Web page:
• Time Limits For An Appeal
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    Generally, you have 60 days after you receive the notice of our decision to ask for any type of appeal.

    • In counting the 60 days, the Appeals Council presumes that you received the Administrative Law Judge’s unfavorable Notice of Decision five days after Social Security mailed it unless you can show that you received it later.
    • If you do not appeal on time, the Appeals Council may dismiss your appeal. This means that you may not be eligible for the next step in the appeal process and that you may also lose your right to any further review.
    • You must have a good reason if you wait more than 60 days to request an appeal. If you file an appeal after the deadline, you must explain the reason you are late and request that Social Security extend the time limit. The people in the Social Security office can explain further and help you file a written request to extend the time limit. The Appeals Council will consider your request and decide whether to extend the time limit.
  • What Are The Steps In The Social Security Disability Application and Appeal Process?
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    The first step in the disability process is to actually apply for Social Security disability benefits. You can file an application for Social Security disability (SSDI) benefits by phone, by mail, online or in person at your local Social Security Administration District Office. Your lawyer can help you file your application.

    A claim for Supplemental Security Income (SSI), on the other hand, must be done in person at the local Social Security office or by phone appointment with an SSA Representative.

    Your disability claim will then be processed by a representative from your local Social Security field office, and by and your state agencies.  The Social Security representative will verify your age, marital status, employment and whether you have enough work credits to qualify for SSDI benefits by having paid Social Security taxes into the system. Your file is then sent to Disability Determination Services (DDS) to determine whether your medical condition is disabling. The DDS is responsible for gathering the required medical records from your doctors.  DDS may also make arrangements for you to be seen by consultative examining doctors (that are paid by the Social Security Administration) to determine the severity of your impairments.

    Once DDS determines they it has enough medical evidence, it will issue the first decision as to whether you are disabled under the Social Security disability regulations. If you meet the medical requirements for disability the DDS will return your file to the local Social Security field office to calculate the amount of your disability benefits, and you will then begin receiving those benefits. If the DDS finds you are not disabled, then the file is still sent back to the Social Security field office where they will wait to see if you appeal the decision.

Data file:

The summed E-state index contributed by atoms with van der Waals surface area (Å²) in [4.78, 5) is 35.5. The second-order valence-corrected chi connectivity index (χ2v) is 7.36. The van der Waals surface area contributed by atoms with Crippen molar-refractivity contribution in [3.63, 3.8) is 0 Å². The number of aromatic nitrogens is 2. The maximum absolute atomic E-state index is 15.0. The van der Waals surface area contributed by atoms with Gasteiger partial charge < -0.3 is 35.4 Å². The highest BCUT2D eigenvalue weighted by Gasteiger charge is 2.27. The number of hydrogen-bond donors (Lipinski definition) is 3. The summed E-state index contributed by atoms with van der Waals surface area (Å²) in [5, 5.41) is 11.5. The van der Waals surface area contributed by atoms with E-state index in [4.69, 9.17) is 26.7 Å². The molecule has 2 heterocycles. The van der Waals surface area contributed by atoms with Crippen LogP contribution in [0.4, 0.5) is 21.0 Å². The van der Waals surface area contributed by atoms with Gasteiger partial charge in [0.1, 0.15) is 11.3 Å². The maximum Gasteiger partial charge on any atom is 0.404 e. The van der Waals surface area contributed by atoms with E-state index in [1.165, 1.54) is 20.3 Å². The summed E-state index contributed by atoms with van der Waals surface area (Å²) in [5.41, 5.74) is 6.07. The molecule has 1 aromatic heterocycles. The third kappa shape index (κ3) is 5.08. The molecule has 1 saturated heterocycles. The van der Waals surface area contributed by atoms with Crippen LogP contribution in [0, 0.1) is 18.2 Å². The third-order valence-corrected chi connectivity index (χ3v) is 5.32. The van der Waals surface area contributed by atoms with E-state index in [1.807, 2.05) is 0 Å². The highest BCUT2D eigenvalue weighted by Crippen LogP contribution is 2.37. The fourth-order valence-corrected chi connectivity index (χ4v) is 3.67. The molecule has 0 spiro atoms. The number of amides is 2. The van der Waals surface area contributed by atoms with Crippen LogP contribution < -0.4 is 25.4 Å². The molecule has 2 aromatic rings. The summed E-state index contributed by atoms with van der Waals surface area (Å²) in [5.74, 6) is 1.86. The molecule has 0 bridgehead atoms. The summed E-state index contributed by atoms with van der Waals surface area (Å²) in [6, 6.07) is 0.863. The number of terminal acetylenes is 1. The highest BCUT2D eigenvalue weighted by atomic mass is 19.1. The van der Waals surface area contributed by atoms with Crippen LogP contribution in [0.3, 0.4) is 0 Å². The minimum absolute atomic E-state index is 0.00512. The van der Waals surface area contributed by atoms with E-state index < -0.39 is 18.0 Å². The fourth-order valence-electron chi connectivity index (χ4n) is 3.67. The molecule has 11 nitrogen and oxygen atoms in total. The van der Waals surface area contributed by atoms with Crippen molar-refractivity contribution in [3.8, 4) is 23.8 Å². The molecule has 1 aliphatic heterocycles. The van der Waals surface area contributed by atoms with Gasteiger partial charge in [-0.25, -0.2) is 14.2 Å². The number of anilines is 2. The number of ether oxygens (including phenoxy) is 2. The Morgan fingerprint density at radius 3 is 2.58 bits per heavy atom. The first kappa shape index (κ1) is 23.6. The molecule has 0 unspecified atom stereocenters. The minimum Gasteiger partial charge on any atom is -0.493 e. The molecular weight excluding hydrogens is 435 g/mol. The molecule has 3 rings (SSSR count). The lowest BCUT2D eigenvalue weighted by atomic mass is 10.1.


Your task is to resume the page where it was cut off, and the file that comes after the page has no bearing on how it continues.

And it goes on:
To appeal the decision in the state of Florida you must go through the process of reconsideration. You must file a Request For Reconsideration, which is basically a repeat of the initial claim process. [Note: In other states, such as Alabama, if you appeal your initial denial you will skip the Reconsideration stage and go straight to the hearing stage before an Administrative Law Judge.]

    If you are denied on reconsideration, then you proceed to the hearing stage.  Your case is now in another office called the Office of Disability Adjudication and Review, or ODAR for short. The ODAR that covers Pensacola, Florida is in Mobile, Alabama.  The average wait time for a hearing is extremely long, with national averages ranging from 12-18 months (and sometimes longer). As of March 2013, the Mobile ODAR had a wait time of 13 months. And that is not calculated from the initial application. That wait begins at the time the Request for Hearing is filed. If you win at the hearing stage (and your case is not reviewed by the Appeals Council), it will be sent to the local field office for payment.

    If the Administrative Law Judge issues a “Notice of Decision – Unfavorable” and you lose at the hearing stage, you can appeal the decision to the Appeals Council.

    The Appeals Council will do one of three things: deny your appeal, remand the case for another hearing, or find you disabled. If you continue to lose at the Appeals Council your only recourse is to file a civil action (lawsuit) in United States Federal Court.

  • Abbreviations in Social Security Disability Claims
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    This list indentifies many of the common abbreviations used in Social Security Disability claims.


    A • B • C • D • E • F • G • H • I • J • K • L • M • N • O • P • Q • R • S • T • U • V • W • X • Y • Z 

    AACTAbbreviated Account query – Title II
    AAJAdministrative Appeals Judge – AC adjudicator
    ACAppeals Council
    ACEAverage Current Earnings – factor used in WC offset calculation
    ADLActivities of Daily Living
    AIAged Individual – Title XVI
    ALJAdministrative Law Judge
    AMEAgreed Medical Examiner – WC term
    AMEAverage Monthly Earnings – benefit calculation factor
    AODAlleged Onset of Disability or Alleged Onset Date
    ARAcquiescence Ruling
    AUSAAssistant U.S. Attorney
    BHABureau of Hearings and Appeals – former name of ODAR
    BOBranch Office – sub-office of a DO
    BWOBlind Work Expenses
    CABCivil Actions Branch of AC
    CALJChief ALJ
    CDBChildhood Disability Benefits – Title II
    CEConsultive Examination or Examiner / Consultative Examination
    CFRCode of Federal Regulations
    CIBChild’s Insurance Benefits – Title II
    COBRAComprehensive Omnibus Budget Reconciliation Act
    COLACost of Living Adjustment
    DAADrug Addiction and/or Alcoholism / “Drugs and Alcohol”
    DACDisabled Adult Child – Title II